The current debate around a same sex marriage plebiscite is a breathtaking exercise in hypocrisy from the Federal Government.
Indeed it has laid bare that while the Federal Government has not previously lacked the will to readily use the Parliament to usher through legislation critical to basic human rights -- including many pieces of legislation that removed rights -– it now seems incapable of doing so when faced with the question of deciding if a right afforded to one part of our population should equally be afforded to all.
A quick and simple search reveals that there are many, repeated examples of this hypocrisy, where the Federal Government has happily and easily legislated with respect to basic rights, using the Parliament.
In 2007, the Howard Government suspended the Racial Discrimination Act (RDA) during its intervention in the Northern Territory through the passage of legislation. This in effect removed the basic right of those people affected to challenge on racially discriminatory grounds.
Likewise, the police-like powers granted to the Department of Immigration by the Australian Borderforce Act 2015 were not achieved by a public vote but rather through a vote in the Parliament, despite taking away important freedoms of speech and whistle blower rights for detention centre workers.
The basic rights affecting us in our working lives were also not beyond the reach of a Parliamentary vote. WorkChoices significantly limited and removed workers' rights in a number of key areas, including the important right to be protected from unfair dismissal, yet there was no public vote there either.
But probably the most telling example of this hypocrisy was the previous amendment of the Marriage Act without a public vote. Indeed 12 years ago the Howard Government rushed through legislation defining marriage as a 'voluntary entered-into union of a man and a woman to exclusion of all others'. The Act was amended one hour after the proposal to amend was announced. At the time, the Act did not provide a definition of marriage, but Mr Howard did provide a motive for his actions when addressing reporters:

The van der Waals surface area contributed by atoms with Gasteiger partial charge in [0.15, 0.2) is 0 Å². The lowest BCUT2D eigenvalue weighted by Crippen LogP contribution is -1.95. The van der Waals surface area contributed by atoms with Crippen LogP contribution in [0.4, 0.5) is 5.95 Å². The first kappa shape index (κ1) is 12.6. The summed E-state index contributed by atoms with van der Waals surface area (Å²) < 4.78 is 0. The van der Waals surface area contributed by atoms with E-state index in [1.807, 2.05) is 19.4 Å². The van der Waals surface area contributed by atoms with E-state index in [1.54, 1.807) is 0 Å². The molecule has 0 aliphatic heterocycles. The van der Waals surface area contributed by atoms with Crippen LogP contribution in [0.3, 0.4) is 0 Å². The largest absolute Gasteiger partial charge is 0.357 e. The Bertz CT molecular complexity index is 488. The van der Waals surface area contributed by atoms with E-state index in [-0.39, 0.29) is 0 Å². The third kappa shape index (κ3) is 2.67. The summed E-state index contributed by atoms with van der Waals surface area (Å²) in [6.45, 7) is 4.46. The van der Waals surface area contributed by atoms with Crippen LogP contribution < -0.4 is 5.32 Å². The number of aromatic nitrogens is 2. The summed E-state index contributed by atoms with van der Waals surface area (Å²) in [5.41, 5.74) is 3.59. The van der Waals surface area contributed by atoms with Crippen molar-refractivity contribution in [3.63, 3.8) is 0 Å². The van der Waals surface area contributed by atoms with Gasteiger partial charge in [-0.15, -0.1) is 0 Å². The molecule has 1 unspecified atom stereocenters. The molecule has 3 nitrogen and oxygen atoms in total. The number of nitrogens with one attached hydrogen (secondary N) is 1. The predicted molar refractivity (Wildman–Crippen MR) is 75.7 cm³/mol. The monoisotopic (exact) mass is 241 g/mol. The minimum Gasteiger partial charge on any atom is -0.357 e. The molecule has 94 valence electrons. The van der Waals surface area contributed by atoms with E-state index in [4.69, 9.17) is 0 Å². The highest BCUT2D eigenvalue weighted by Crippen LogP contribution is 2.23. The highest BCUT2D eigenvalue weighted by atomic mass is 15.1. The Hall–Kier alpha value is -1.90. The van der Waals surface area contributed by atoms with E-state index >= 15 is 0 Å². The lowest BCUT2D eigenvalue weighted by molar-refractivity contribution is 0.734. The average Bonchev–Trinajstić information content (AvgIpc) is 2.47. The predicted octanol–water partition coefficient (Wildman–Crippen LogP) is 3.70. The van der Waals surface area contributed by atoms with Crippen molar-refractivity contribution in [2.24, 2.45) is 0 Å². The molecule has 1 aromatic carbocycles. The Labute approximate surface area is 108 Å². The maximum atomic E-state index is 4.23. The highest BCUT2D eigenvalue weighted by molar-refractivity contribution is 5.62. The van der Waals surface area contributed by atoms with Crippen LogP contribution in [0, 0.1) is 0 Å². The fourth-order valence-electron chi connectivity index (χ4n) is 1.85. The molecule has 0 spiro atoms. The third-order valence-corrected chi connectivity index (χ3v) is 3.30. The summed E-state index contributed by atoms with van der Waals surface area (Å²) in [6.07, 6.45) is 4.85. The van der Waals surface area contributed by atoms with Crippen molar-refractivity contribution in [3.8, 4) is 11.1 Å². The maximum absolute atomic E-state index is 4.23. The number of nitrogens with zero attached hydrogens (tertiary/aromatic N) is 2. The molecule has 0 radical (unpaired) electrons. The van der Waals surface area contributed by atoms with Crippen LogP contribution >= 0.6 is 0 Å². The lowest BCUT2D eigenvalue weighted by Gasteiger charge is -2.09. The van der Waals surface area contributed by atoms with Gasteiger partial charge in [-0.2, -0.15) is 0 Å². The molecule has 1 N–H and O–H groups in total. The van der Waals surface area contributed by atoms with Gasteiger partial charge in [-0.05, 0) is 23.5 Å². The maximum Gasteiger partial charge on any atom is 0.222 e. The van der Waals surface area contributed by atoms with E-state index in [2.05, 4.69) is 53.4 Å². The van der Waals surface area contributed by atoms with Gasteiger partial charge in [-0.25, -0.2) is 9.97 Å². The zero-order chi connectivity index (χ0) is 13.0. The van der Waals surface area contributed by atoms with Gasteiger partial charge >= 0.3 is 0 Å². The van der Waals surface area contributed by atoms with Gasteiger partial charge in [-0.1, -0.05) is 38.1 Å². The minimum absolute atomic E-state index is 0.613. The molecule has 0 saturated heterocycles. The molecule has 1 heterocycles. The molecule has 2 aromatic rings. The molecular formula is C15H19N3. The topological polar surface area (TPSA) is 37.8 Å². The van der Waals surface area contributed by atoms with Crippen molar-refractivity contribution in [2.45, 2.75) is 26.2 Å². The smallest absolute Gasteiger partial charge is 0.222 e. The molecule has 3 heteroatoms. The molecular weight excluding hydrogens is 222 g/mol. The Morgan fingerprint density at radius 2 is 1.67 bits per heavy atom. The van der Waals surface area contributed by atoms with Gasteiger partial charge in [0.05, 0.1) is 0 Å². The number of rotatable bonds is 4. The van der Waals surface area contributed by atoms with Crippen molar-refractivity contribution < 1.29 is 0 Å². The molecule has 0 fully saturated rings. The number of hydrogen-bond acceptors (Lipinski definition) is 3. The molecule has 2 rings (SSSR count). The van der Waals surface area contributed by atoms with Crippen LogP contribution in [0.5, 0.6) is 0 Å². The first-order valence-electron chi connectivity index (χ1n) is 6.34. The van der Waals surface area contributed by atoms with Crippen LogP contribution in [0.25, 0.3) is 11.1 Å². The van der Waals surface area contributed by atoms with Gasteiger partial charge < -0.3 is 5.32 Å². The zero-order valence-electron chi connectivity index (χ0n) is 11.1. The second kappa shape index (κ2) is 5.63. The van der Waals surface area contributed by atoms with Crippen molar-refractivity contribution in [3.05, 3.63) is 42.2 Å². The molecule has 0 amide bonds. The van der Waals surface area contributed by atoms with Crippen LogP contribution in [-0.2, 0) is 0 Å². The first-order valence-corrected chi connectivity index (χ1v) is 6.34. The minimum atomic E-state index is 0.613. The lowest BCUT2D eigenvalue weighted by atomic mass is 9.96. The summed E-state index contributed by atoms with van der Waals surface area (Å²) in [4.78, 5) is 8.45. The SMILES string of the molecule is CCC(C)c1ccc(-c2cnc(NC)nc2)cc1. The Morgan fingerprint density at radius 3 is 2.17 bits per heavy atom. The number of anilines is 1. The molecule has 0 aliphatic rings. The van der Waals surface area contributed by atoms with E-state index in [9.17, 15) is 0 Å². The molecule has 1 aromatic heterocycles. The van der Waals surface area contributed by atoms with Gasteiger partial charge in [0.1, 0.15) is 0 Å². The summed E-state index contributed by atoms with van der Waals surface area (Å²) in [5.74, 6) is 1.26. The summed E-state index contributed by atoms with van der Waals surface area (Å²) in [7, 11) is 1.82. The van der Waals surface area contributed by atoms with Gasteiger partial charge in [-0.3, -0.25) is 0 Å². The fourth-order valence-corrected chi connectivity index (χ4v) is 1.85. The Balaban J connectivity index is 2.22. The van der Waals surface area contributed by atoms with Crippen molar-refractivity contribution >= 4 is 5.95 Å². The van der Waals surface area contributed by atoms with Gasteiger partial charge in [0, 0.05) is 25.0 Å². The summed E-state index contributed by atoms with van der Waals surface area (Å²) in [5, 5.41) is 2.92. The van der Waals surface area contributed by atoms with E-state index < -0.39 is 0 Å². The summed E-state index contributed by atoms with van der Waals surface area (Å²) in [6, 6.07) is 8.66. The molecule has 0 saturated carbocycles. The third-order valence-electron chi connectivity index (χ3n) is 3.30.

"We've decided to insert this into the Marriage Act to make it very plain that that is our view of a marriage and to also make it very plain that the definition of a marriage is something that should rest in the hands ultimately of the parliament of the nation".
This begs some serious questions. Why, if Parliament has always enjoyed the power and the duty to define marriage and to make critical decisions on rights in the past, does it suddenly feel the need to outsource this responsibility now?
What is the motivation for an expensive and divisive opinion poll this time around, that didn't exist 12 years ago? Will we now have to have a plebiscite on all changes that affect our rights in the future?
Notwithstanding the very real and serious psychological risks of a plebiscite, as well as the financial and political costs, the Government's actions are clearly out of step with history, most notably its own.
And in my view, there is no question that a plebiscite on same sex marriage also represents a dangerous and expensive precedent of obfuscation and an avoidance of responsibility.
It further exposes a fundamental lack of courage on the part of our elected parliamentarians -– many of whom in the past have been so quick to legislate to take rights away, but now seem incapable of having a debate in our Parliament, as is appropriate, to determine if the right to marriage should be made available to all Australians.
Despite the constant rhetoric from governments on needing to take tough decisions, it seems that sadly this decision -– where the lives and wellbeing of so many Australians could genuinely be at stake over a simple question of if we should all have the right to be treated equally with respect to marriage -- is just too tough for our Federal Government.